My new project is going to involve testing and designing electronics, and so I find myself in need of a bunch of tools I don’t have. Foremost among them, is an oscilloscope, so I can probe circuits in devices to try and understand how they work, and why they don’t work.
My overall electronics aptitude is pretty mediocre. I had a job soldering connectors to serial cables when I was a kid, but my soldering skill isn’t very high and most of the electronic theory I learned in my introductory physics course in college is long forgotten. I have used an oscilloscope though. I used one when I learned about electrophysiology techniques for looking at the activity of individual cells, and I also used one to tune the video system of a cell-florescence microscope to take full advantage of its dynamic range.
More important than what I’ve done with oscilloscopes is that I know what I’d use one for now. I think it will come in handy for looking at the operation of DC-DC power supplies, and just generally for probing circuits. Beyond that though, I’m a novice, and so I went looking a place to get advice. Actually, I didn’t have to look, because I’d already found the EEVBlog Forum, which even has a special section where people are supposed to go easy on beginners for asking dumb questions. Still, they ask that you provide plenty of information when you ask a question, so I had to do some shopping on my own, so I could get a sense of the questions I should ask, and the background I should give.
My first stop was to see what Sparkfun and Adafruit, two online stores that specialize in electronics for hobbyists, were offering. Adafruit has two options, one a 50MHz, two-channel Rigol DS1052E digital storage oscilloscope, the other, a Rigol DS1102, is very similar, but has 100MHz bandwidth. Sparkfun offers the Gratten GA1102CAL, which is also a 100MHz, 2-channel digital scope. They also have two USB scopes for use with your computer, the MSO-19, and MSO-28 from link instruments. Sparkfun and Adafruit also both carry the small, inexpensive DSO Nano and/or DSO Quad.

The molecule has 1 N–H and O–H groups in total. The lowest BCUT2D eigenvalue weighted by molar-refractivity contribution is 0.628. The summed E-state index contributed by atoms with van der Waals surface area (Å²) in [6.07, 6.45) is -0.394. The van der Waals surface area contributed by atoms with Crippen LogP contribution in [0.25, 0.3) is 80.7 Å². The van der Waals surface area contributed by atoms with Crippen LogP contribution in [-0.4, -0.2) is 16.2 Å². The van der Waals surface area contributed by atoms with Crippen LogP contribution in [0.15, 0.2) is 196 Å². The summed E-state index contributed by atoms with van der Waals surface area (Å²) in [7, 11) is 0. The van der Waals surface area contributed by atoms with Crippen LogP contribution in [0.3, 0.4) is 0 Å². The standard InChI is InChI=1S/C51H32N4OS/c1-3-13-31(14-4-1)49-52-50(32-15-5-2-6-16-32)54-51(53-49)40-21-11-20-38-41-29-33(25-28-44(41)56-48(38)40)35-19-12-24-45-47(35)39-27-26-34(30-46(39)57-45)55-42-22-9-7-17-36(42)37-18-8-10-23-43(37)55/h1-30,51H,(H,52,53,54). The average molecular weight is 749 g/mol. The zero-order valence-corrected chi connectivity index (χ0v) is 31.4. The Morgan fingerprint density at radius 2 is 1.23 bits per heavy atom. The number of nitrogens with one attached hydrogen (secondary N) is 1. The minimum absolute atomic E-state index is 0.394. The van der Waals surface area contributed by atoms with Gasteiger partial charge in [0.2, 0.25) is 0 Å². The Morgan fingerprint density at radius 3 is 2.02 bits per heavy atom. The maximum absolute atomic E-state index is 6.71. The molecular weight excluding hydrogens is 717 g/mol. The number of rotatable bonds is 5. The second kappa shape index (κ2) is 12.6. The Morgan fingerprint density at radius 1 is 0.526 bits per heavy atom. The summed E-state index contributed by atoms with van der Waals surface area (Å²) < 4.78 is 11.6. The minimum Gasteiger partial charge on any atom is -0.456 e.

I’d been considering a DSO Nano or Quad because of their low price and compact size, but people who seem to know better hate them, first because their user interfaces are difficult to use compared to a real oscilloscope, but also because they can’t actually do much. Of course, my needs, as I understand them, aren’t that demanding. I think the signals I’ll be looking at are in the 1-2MHz range, which should be within the capabilities of the DSO Quad, but it doesn’t leave a lot of headroom, and at $200 bucks, its a bit too expensive given that you could get a more capable used analog scope for less, or a new digital scope for another $50-100 more.
I also considered a USB scope. They are more compact, and I also assumed they’d be cheaper, since they didn’t have to include a screen or UI, and I also thought it might make it easier to work with the data on a computer. I was wrong on multiple counts. USB Scopes are a bit of a niche item when compared to a benchtop scope, because regular O’scope users find physical knobs and buttons more productive and easier to use than the often poor software that ships with USB scopes. As a result, volumes are lower, and there is less competition to drive prices down. Moreover, screens are pretty cheap these days, so eliminating one isn’t a huge cost savings. Put the two together, and a decent USB scope is about as expensive as a dedicated scope with similar specs, and you can hook most dedicated scopes up over USB if you need to anyway.
Exploring the existing options helped me think through what I needed and why. I was ready to ask the experts over on EEVBlog. I’ll cover that in my next blog post.